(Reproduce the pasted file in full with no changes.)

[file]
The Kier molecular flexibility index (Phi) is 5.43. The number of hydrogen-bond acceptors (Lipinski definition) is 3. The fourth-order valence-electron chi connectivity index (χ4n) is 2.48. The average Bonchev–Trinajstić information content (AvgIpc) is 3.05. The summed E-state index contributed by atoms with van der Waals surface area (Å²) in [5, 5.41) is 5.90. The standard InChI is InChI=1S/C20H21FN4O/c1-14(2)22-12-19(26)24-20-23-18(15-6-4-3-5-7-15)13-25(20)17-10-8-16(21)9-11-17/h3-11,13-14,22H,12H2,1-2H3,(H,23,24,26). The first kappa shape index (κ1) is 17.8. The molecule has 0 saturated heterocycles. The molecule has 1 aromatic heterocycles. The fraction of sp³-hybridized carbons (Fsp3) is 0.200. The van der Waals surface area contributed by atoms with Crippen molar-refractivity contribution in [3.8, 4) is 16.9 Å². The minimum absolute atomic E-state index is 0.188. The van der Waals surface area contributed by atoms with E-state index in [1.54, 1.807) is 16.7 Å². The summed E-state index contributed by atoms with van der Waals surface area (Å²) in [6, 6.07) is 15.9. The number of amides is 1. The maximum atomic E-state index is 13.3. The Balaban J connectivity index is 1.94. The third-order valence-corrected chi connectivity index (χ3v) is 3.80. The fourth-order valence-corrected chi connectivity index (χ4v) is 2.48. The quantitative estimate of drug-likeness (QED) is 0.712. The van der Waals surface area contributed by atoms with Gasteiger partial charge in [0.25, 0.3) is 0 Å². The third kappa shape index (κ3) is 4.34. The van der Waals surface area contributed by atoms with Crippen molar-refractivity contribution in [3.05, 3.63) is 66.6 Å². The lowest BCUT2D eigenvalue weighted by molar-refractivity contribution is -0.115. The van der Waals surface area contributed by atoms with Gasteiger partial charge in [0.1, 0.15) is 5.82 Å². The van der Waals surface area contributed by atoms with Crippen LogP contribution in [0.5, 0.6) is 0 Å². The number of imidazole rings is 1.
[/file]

The Kier molecular flexibility index (Phi) is 5.43. The number of hydrogen-bond acceptors (Lipinski definition) is 3. The fourth-order valence-electron chi connectivity index (χ4n) is 2.48. The average Bonchev–Trinajstić information content (AvgIpc) is 3.05. The summed E-state index contributed by atoms with van der Waals surface area (Å²) in [5, 5.41) is 5.90. The standard InChI is InChI=1S/C20H21FN4O/c1-14(2)22-12-19(26)24-20-23-18(15-6-4-3-5-7-15)13-25(20)17-10-8-16(21)9-11-17/h3-11,13-14,22H,12H2,1-2H3,(H,23,24,26). The first kappa shape index (κ1) is 17.8. The molecule has 0 saturated heterocycles. The molecule has 1 aromatic heterocycles. The fraction of sp³-hybridized carbons (Fsp3) is 0.200. The van der Waals surface area contributed by atoms with Crippen molar-refractivity contribution in [3.8, 4) is 16.9 Å². The minimum absolute atomic E-state index is 0.188. The van der Waals surface area contributed by atoms with E-state index in [1.54, 1.807) is 16.7 Å². The summed E-state index contributed by atoms with van der Waals surface area (Å²) in [6, 6.07) is 15.9. The number of amides is 1. The maximum atomic E-state index is 13.3. The Balaban J connectivity index is 1.94. The third-order valence-corrected chi connectivity index (χ3v) is 3.80. The fourth-order valence-corrected chi connectivity index (χ4v) is 2.48. The quantitative estimate of drug-likeness (QED) is 0.712. The van der Waals surface area contributed by atoms with Gasteiger partial charge in [0.25, 0.3) is 0 Å². The third kappa shape index (κ3) is 4.34. The van der Waals surface area contributed by atoms with Crippen molar-refractivity contribution in [3.05, 3.63) is 66.6 Å². The lowest BCUT2D eigenvalue weighted by molar-refractivity contribution is -0.115. The van der Waals surface area contributed by atoms with Gasteiger partial charge in [0.1, 0.15) is 5.82 Å². The van der Waals surface area contributed by atoms with Crippen LogP contribution in [0.5, 0.6) is 0 Å². The number of imidazole rings is 1.